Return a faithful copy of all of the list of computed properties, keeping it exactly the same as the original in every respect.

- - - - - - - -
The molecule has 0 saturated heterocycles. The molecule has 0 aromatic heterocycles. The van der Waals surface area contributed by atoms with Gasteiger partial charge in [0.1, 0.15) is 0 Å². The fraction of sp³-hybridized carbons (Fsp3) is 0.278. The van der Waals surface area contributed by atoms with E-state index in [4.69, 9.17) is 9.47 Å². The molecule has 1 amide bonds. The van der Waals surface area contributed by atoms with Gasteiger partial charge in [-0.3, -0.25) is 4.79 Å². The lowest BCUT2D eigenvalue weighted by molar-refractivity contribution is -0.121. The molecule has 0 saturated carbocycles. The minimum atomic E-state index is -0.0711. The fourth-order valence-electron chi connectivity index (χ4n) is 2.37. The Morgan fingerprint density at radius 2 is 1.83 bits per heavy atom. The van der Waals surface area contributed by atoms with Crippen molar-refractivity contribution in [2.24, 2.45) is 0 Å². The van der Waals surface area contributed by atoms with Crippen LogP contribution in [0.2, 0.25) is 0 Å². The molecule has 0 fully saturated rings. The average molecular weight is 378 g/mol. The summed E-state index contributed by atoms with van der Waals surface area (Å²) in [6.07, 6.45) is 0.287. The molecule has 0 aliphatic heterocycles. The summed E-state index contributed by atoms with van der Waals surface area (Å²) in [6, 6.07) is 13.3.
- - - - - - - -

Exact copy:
The molecule has 0 saturated heterocycles. The molecule has 0 aromatic heterocycles. The van der Waals surface area contributed by atoms with Gasteiger partial charge in [0.1, 0.15) is 0 Å². The fraction of sp³-hybridized carbons (Fsp3) is 0.278. The van der Waals surface area contributed by atoms with E-state index in [4.69, 9.17) is 9.47 Å². The molecule has 1 amide bonds. The van der Waals surface area contributed by atoms with Gasteiger partial charge in [-0.3, -0.25) is 4.79 Å². The lowest BCUT2D eigenvalue weighted by molar-refractivity contribution is -0.121. The molecule has 0 saturated carbocycles. The minimum atomic E-state index is -0.0711. The fourth-order valence-electron chi connectivity index (χ4n) is 2.37. The Morgan fingerprint density at radius 2 is 1.83 bits per heavy atom. The van der Waals surface area contributed by atoms with Crippen molar-refractivity contribution in [2.24, 2.45) is 0 Å². The van der Waals surface area contributed by atoms with Crippen LogP contribution in [0.2, 0.25) is 0 Å². The molecule has 0 fully saturated rings. The average molecular weight is 378 g/mol. The summed E-state index contributed by atoms with van der Waals surface area (Å²) in [6.07, 6.45) is 0.287. The molecule has 0 aliphatic heterocycles. The summed E-state index contributed by atoms with van der Waals surface area (Å²) in [6, 6.07) is 13.3.